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Is it possible to drink too much water?

If you've ever tried to lose weight, you know what I mean when I say there's a TON of information out there that either makes it seem like all you need is a magic quick fix and POOF, your problems are over…

OR that complicates the heck out of it, to the point you get frustrated and say “Heck with it!”

After being in the weight loss and fitness industries for over 25 years, and coaching tens of thousands of people from all over the world, here's the truth:

Healthy, sustainable weight loss is SIMPLE.

It's not a magical gimmick.

But it's not as complicated as most programs make it.

A great example of this is drinking water. Mention that you drink a gallon a day, and people in your life will come out of the woodwork to tell you how “unsafe” that much water is (even if you were drinking 4 liters of Pepsi a day before).

Google various search terms about how much water to drink, and you'll find conflicting information up the wazoo, along with plenty of articles about how “dangerous” drinking water is, and that drinking too much can kill you.

All this stuff makes the simple and healthy act of drinking water WAY more complicated than it really is, so let's unpack this.

Q: Can I drink too much water?
A: It's true that there's an amount of water you can drink that may harm, or even kill you.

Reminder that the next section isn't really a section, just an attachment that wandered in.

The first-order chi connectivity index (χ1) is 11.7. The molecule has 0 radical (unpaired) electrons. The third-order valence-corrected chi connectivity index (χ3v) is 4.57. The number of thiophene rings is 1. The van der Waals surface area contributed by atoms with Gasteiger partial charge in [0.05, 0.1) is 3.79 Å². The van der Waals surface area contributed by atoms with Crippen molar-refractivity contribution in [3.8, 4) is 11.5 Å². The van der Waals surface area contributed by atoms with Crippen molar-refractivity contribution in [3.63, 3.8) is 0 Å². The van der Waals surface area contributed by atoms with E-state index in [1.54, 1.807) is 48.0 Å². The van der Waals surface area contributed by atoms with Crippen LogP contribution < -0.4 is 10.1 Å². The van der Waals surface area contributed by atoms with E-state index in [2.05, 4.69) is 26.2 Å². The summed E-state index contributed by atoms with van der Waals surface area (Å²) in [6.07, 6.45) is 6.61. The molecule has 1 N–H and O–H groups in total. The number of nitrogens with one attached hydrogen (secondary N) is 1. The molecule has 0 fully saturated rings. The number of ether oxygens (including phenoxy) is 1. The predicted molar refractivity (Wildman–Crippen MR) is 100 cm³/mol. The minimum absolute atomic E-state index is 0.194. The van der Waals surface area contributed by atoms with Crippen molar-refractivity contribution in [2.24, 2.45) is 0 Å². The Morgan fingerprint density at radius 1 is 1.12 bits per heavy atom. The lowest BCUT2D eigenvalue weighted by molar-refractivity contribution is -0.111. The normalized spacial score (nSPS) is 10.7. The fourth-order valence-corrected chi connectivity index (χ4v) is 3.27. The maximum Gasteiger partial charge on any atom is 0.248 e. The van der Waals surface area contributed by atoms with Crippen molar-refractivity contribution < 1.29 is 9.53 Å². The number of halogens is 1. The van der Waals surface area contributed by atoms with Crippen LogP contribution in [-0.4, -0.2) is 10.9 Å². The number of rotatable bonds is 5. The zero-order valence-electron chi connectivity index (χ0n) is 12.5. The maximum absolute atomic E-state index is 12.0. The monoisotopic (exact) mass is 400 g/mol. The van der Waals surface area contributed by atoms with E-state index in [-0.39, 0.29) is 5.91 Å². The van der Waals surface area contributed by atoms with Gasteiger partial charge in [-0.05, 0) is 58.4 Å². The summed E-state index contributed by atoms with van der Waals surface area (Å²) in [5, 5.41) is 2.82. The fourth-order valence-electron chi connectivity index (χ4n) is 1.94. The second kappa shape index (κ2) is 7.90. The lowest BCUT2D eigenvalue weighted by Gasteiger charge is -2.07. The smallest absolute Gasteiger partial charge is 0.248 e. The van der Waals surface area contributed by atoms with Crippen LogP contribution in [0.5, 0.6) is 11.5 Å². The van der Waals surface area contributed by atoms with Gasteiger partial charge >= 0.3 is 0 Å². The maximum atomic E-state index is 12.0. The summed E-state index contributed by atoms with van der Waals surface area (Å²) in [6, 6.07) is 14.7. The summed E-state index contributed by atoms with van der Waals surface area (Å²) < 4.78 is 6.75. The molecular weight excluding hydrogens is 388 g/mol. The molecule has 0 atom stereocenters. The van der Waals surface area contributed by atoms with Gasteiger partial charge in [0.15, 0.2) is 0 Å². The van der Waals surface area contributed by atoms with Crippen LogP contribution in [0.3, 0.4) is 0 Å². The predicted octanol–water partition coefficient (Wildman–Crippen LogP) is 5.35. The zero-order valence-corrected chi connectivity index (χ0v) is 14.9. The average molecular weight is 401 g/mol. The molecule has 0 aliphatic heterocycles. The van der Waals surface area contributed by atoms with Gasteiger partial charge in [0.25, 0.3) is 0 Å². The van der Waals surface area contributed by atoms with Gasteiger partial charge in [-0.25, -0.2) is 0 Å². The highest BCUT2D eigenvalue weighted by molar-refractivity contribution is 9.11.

But it's incredibly unlikely that will ever happen, because you'd have to FORCE yourself to gag down a bunch of water in a short amount of time, and do it without throwing it all back up.

In other words, you'd make yourself sick even trying, and do so long before you got to an amount that would hurt or kill you.

The only people in danger of doing this are those with certain mental disorders that affect their ability to “hear” their body's “enough” signal.

If you drink a lot of water, like we do on Code Red, don't try to drink it all in 30 minutes. Space it out over a few hours.

Q: Does drinking a lot of water have side effects?
A: For people on a nutrition plan like the Code Red Lifestyle™, where you limit carbohydrate intake, you may experience an electrolyte imbalance.

What happens is, on Code Red (and similar low-carbohydrate plans), you're not eating foods that hang on to water or salt, so salt and other electrolytes get flushed out.

As a result, some people (not everyone, but some) experience symptoms of low electrolytes, which can include cramps and feeling tired.

Replenishing your electrolytes is simple and inexpensive. And the detriments of dehydration far outweigh any minor “concerns” about electrolyte replenishment.

The bottom line with water is: Don't let yourself get bogged down in all the complicated sludge about stuff like your urine color, or how drinking “too much” water is gonna give you brain damage…especially if you were chugging energy drinks, coffee, and soda all day long.

Sleep and water are the #1 and #2 rule in weight loss, respectively. If you wanna lose your weight and keep it off, they've GOT to become a stay priorities in your life. Period.

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